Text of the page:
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Vilsack takes conciliatory tone to Farm Bureau

DANIEL LOOKER 01/10/2011 @ 5:30pm Business Editor

Agriculture Secretary Tom Vilsack braved a rare Atlanta snow and ice storm Monday to thank members of the American Farm Bureau Federation for what they do as farmers and ranchers and pledged to continue promoting U.S. ag exports and fiscally conservative farm policies.

Vilsack acknowledged his own saddened reaction to the shooting of Congresswoman Gabrielle Giffords and others in Tucson, Arizona over the weekend, adding that it reminded him of the 1986 murder of the mayor of his home town of Mount Pleasant, Iowa.

“I learned in 1986 that we ought to take a moment to appreciate what we have,” he said. For Vilsack, that includes the farmers he works with today.

“I have been looking to Bob and Farm Bureau increasingly for advice on the many issues that confront us,” he said, referring to Farm Bureau president, Bob Stallman, a cattle and rice producer from Texas.

Vilsack said that he and his staff have been working hard to increase exports of U.S. commodities and will continue to do so. Jim Miller, Under Secretary of Agriculture for Farm and Foreign Agricultural Services, is currently in China working to remove barriers to U.S. beef exports, he said.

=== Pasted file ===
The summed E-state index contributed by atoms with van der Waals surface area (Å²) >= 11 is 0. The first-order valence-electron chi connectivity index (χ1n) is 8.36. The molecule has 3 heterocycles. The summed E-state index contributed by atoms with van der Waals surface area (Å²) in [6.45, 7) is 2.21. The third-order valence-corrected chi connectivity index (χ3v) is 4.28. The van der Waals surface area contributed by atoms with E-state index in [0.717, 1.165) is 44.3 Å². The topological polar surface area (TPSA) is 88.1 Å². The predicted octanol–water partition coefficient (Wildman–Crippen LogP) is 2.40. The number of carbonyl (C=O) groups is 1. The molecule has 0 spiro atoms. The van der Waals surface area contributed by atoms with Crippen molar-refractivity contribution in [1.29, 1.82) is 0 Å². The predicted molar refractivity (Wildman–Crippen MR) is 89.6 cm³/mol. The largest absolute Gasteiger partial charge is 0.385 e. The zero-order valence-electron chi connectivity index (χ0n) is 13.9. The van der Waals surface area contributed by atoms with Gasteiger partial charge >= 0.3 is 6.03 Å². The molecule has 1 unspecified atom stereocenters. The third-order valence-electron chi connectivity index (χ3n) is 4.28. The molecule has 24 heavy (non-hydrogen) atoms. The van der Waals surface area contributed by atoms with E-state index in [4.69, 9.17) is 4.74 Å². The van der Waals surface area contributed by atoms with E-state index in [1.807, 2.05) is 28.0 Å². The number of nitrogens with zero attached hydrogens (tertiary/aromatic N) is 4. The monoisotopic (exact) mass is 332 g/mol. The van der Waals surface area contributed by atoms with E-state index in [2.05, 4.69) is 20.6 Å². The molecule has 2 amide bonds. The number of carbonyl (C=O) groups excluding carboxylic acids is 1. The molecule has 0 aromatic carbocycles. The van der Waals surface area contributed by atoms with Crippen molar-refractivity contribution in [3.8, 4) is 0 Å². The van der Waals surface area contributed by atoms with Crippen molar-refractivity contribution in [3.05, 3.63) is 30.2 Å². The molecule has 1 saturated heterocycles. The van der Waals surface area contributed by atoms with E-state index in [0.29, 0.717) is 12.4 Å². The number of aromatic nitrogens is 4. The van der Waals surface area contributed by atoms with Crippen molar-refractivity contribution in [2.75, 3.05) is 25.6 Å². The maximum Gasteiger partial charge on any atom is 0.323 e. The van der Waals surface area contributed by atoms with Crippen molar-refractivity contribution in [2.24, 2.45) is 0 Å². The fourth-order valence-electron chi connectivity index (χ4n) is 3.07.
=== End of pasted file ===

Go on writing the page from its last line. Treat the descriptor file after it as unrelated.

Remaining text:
The Obama Administration is expected to soon submit a free trade agreement with Korea to Congress for ratification.

Vilsack said he hopes Congress will approve it.

“We hope that creates momentum for other trade agreements,” he said.

Vilsack got several rounds of applause from about 3,000 Farm Bureau members listening to his speech. Many rose to their feet after he said the tax package passed at the end of 2010 will bring useful tax breaks for investments on farms, as well as a two-year estate tax that has a $5 million per spouse exemption “to not have to worry that the farm will be split up.”

Vilsack also defended USDA’s proposal to regulate glyphosate-tolerant alfalfa under the Plant Protection Act. USDA’s environmental impact statement on the alfalfa includes isolation distances and planting and harvesting restrictions that Farm Bureau, American Soybean Association and others have argued are unscientific and not needed.

Vilsack said it would have been easier for him to ignore the issue. But USDA is trying to come up with a policy that will also be accepted by organic farm groups that want the genetically modified alfalfa banned.

Vilsack said his goal is similar to Farm Bureau’s aim of protecting property rights.

“If you want to be able to grow genetically modified crops, you ought to be able to do that. If you want to be able to grow indentity-preserved conventional crops you ought to be able to do that. If you want to be able to be an organic farmer, you ought to be able to do that,” he said.

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